I’ve understood the “rules” of fiction-writing to be that if you’re writing about a major city or a celebrity person, it’s OK to use the real thing, but for a small community or a regular person, you need to make them up. (For Ethan, Suspended, I wrote about the real city of Washington, D.C. but fictionalized the immediate neighborhood where the story took place.) I actually find it more effective anyway–I remember being coached for a standardized writing exam I took in 9th grade to go ahead and make up our “personal” essays so we didn’t agonize needlessly over whether the tablecloth at the big family event was blue vs. green.
In terms of what the county needed to have: I think in the course of telling the stories, I figured out what aspects of the community the characters were seeing, hearing, smelling, etc. Lake houses, iffy NPR reception, a community college. No synagogue, sushi, or movie theater, though the next
county over has those things.
Where did the seed of the idea come from, and how much of the plot did you have planned out before you started the book?
The idea really started with the format, the idea of telling a community’s story through the voices of some of its young people. I had a preliminary character list on a slip of paper–just a few characters’ names and how each one was connected to the preceding character on the list. I can’t remember at what point I figured out that the event connecting them was a fire, but I definitely didn’t
know any of the other plot points.
There’s a fair degree of violence in this book, most notably but not limited to the arson referenced in the title. Did you make a conscious decision about how to present violence (and some of the other issues you address) to teenagers?
Hmm. I don’t think so, though I maybe thought a little about that in Ethan, Suspended, when the main character witnessed a gang interaction while hidden behind a car, not really clear on what he was seeing or hearing. In this book, I was probably a little more conscious about being graceful in presenting the sexual relationship between Ben and Rob. In large part that was just about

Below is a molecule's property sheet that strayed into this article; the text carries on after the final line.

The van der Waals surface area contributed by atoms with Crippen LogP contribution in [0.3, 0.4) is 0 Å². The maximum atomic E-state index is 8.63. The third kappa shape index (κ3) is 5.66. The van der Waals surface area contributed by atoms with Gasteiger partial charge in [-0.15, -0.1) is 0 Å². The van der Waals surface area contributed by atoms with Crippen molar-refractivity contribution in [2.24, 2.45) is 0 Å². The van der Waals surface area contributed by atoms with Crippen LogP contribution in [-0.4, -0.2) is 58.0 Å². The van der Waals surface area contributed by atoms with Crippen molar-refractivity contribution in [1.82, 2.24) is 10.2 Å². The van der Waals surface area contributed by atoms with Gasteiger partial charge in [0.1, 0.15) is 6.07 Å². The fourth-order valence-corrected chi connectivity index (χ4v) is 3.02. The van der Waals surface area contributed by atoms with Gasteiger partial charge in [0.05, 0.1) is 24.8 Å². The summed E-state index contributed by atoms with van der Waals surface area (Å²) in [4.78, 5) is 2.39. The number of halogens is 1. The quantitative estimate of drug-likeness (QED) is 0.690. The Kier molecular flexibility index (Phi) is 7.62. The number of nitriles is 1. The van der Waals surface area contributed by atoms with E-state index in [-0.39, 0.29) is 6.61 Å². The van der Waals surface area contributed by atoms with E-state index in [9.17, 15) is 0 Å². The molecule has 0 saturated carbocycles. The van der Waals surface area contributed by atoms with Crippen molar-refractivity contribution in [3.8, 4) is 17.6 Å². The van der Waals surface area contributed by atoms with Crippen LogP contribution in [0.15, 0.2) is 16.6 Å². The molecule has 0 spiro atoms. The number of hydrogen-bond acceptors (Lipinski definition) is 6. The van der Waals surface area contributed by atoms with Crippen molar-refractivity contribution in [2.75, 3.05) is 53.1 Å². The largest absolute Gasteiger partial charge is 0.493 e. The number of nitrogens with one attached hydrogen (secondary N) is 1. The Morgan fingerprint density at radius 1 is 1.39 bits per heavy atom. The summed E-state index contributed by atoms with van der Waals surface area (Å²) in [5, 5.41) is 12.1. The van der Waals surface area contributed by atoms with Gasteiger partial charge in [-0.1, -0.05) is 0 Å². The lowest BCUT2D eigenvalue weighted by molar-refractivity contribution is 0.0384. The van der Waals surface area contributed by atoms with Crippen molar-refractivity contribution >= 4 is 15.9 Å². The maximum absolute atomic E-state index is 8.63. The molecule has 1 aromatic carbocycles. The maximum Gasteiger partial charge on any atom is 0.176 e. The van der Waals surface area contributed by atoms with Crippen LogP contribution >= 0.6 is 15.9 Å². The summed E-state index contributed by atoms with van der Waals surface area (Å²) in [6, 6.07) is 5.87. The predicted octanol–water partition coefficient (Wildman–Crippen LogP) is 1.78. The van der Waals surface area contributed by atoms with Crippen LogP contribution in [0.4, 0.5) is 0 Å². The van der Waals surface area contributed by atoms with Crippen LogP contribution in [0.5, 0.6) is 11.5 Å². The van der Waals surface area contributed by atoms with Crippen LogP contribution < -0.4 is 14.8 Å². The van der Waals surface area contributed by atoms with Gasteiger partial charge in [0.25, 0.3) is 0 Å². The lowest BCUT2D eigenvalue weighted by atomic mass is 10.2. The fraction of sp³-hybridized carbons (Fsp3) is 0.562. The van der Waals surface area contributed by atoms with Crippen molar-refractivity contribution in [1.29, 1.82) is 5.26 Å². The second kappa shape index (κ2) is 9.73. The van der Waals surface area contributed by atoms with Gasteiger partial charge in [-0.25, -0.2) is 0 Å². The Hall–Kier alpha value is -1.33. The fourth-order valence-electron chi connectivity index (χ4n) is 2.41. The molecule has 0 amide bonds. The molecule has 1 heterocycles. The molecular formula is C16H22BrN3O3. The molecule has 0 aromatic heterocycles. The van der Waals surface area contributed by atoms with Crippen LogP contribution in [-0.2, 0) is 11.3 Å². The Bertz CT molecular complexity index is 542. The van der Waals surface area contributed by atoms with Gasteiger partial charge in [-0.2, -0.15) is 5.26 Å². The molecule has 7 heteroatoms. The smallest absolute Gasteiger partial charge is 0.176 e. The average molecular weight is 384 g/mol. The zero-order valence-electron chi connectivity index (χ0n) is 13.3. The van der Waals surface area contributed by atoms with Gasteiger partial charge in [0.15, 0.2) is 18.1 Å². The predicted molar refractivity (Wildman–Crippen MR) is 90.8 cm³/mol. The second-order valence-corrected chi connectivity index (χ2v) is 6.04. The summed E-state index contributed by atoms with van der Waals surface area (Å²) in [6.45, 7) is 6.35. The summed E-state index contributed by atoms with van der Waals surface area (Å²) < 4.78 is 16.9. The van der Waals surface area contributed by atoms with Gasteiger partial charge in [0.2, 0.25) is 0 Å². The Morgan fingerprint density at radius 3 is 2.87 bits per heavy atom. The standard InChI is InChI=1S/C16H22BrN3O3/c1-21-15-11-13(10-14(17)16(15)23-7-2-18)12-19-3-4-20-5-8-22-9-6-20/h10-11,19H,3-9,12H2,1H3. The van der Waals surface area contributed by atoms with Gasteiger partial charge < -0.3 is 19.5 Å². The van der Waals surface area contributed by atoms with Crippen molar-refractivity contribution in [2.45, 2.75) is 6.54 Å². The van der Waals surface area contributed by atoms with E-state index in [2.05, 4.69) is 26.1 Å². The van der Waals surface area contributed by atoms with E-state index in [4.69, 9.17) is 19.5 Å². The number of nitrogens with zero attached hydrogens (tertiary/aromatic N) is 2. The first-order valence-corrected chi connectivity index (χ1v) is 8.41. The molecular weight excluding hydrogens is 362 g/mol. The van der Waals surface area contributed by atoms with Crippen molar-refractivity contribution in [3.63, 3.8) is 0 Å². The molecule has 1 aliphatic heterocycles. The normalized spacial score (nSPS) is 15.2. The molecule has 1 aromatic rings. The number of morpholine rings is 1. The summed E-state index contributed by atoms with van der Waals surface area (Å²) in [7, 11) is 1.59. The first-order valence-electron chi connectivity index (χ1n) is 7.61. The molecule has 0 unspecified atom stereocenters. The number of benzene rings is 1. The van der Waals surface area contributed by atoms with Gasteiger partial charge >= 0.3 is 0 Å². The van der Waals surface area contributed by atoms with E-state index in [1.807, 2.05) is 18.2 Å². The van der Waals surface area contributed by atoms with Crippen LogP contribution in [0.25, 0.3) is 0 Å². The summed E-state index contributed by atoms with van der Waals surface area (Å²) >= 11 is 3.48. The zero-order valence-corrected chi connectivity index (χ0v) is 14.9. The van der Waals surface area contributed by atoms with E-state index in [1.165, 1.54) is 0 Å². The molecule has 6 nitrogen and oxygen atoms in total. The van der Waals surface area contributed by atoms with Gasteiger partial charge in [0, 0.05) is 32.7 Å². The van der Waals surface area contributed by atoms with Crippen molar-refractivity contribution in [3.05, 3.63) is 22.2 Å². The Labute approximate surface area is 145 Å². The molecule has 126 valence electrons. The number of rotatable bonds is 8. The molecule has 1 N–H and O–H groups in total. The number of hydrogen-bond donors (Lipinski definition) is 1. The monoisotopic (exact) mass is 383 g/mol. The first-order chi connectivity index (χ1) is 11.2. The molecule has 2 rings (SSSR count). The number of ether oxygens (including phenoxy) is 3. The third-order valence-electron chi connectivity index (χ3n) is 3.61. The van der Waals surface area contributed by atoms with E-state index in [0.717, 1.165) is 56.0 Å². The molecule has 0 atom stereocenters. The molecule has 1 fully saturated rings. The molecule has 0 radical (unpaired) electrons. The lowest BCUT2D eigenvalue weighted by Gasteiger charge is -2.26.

being true to the characters, since they cared deeply about each other and would not have wanted their relationship described in less than graceful terms.
What was your biggest challenge with this book, and how was it different than writing your first?
On one level, my biggest challenge was figuring out whether I was writing a novel or a collection of short stories. I’m still not entirely sure what the formula is, but you guys in the writing group ultimately convinced me it was a novel, and I’ve learned to trust your judgment. (Smiles.)
But writing this book also felt like a “challenge” of a different sort, something I wanted to prove. When my daughter was born in 2005, I was in the process of collecting rejection letters for Ethan, Suspended (which was then called Out of Blue Hills), and I had begun drafting just a few of the stories for this book (Ben’s, Lacey’s, and Albert’s–Ben’s was a little further along because I had entered it unsuccessfully in a Jewish fiction contest.) When my daughter was born, I took the opportunity to quit my full-time job and transition into part-time consulting work–because it felt socially acceptable to do so for a baby in a way it didn’t feel socially acceptable to do for a book.